Verulam's pencil."

In the year 1676 a work was published, of which the following is the titlepage: Essays on several important Subjects in Philosophy and Religion. By Joseph Glanvill, Chaplain in Ordinary to His Majesty, and Fellow of the R. Š. Imprimatur, Martii 27, 1675, Thomas Tomkins. London, printed by J. D. for John Baker, at the Three Pidgeons, and Henry Mortlock, at the Phænix, in St. Paul's Church Yard, 1676.

The last essay in this volume is thus entitled: Anti-fanatical Religion and Free Philosophy, in a continuation of the New Atlantis, Essay VII. And the title opens thus, Essay VII. The Summe of my Lord Bacon's New Atlantis.


After he had passed the circle of the liberal arts, his father thought fit to frame and mould him for the arts of state; and for that end sent him over into France, with Sir Amyas Paulet, then employed Ambassadour Lieger into France; by whom he was, after a while, held fit to be entrusted with some message or advertisement to the Queen; which having performed with great approbation, he returned back into France again, with intention to continue for some years there. Rawley.

That he was sent to France when he was sixteen appears from the following fact. Sir Amias Paulet was sent ambassador to France in September, 1576. He was succeeded by Sir Edward Stafford, in December, 1578.

Extract from a letter, dated June 22, 1577. One year is already spent since my departure from you, and yet one year more, and then I will begin to hearken for a successor." To Mr. Nicholas Wadham.

In a letter to the lord keeper, dated September, 1577: "This quiet time doth give me no occasion to trouble your lordship with long letters; only I must tell you, that I rejoice much to see that your son, my companion, hath, by the grace of God, passed the brunt and peril of this journey whereof I am the more glad, because, in the beginning of these last troubles, it pleased your lordship to refer his continuance with me to my consideration. I thank God these dangers are past, and your son is safe, sound, and in good health, and worthy of your fatherly favour. And thus, &c. (a)

*See R. H. conten. of N. Atlantis, Octo. Lon. 1660.
(a) See Blackburn, vol. i.

Q. Life, p. xvii.


This tract is supposed by Mallet to have been the first work written by Lord Bacon, and to have been written about the year 1580, when he was between nineteen and twenty years of age --because it states, "that Henry III. of France was then thirty years old: now that king began his reign in 1576, at the age of twenty-four years, so that Bacon was then nineteen." How far this evidence is satisfactory, may be collected from other parts of the same tract. It says, "Gregory XIII. of the age of seventy years"-but Gregory XIII. was seventy years old in the year 1572, when he was elected Pope, so that, according to this reasoning, it might be inferred that it was written when Bacon was twelve years of age. In another part of the tract it states, "The King of Spain, Philip, son to Charles the Fifth, about sixty years of age: but he was born on the 21st of May, 1527, so that he was sixty years old in 1587, when Bacon was between sixteen and seventeen years old. The author of Bacon's Life, in the Biographia Britannica, from these different dates, concludes that the tract was written at different periods of time, beginning, as he must suppose, when Bacon was quite a boy; but, as it was not necessary for the purposes of this tract that the ages of the different monarchs should be ascertained with great precision, it is, perhaps, not probable that they were accurately examined, and the only fair inference is, that it was written at a very early period of his life.*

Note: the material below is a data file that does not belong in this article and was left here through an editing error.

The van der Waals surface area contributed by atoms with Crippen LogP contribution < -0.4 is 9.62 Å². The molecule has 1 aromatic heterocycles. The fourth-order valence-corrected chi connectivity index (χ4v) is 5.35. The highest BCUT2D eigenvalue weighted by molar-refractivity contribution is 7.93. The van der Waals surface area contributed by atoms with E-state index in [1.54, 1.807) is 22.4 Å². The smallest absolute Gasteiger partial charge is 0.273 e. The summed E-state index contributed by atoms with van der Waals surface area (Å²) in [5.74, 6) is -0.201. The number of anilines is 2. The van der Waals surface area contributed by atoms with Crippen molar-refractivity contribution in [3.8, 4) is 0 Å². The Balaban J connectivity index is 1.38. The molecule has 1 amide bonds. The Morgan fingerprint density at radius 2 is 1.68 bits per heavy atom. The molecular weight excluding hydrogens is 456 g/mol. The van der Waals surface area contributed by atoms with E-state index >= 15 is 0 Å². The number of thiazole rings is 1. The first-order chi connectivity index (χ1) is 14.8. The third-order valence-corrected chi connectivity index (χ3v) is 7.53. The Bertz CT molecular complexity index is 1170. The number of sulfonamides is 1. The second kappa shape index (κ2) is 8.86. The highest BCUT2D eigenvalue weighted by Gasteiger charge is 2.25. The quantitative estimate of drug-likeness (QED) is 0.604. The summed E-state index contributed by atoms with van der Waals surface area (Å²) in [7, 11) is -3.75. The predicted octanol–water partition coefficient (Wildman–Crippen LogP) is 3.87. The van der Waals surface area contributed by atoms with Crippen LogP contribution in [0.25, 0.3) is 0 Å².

The same author says, "But what is extremely remarkable in this small treatise, is the care and accuracy with which he has set down most of the little princes in Germany, with the state of their dominions." This minute observation, however, extends to all his works: and of all the extraordinary properties of Bacon's wonderful mind, his constant observation of what we, in common parlance, call trifles, appears to be one of the most extraordinary. He says that whoever will not attend to matters because they are too minute or trifling, shall never obtain command or rule over nature. The nature of every thing is best seen in its smallest portions. The philosopher, while he gazed upwards to the stars, fell into the water, but if he had looked down he might have seen the stars in the water. The property of the loadstone was discovered in needles of iron, and not in bars of iron. He who cannot dilate the sight of his mind, should consider whether it is not better for a man in a fair room to set up one great light or branching candlestick of lights, than to go about with a small watchcandle into every corner.

R. Life, p. xxii.

His tract upon Universal Justice was published in 1623, in the treatise De Augmentis Scientiarum, and will afterwards be explained. See Note C C postea.

His different works upon practical parts of the law are: 1st. Elements of the Common Law, including Maxims of the Law, and the Use of the Law; 2ndly. A Treatise on the Statute of Uses; 3rdly. A Treatise on the Office of Constables; and 4thly. An Account of the Office for Alienations; the particulars of which will be mentioned in the order of time in which they were written.

He wrote several tractates upon that subject, wherein though some great masters of the law did outgo him in bulk and particularities of cases, yet in the science of the grounds and mysteries of the law he was exceeded by none.Rawley.

The tract says, "D. Antonio, elect King of Portugal, is now in France, where he hath levied soldiers, whereof part are embarked, hoping to be restored again."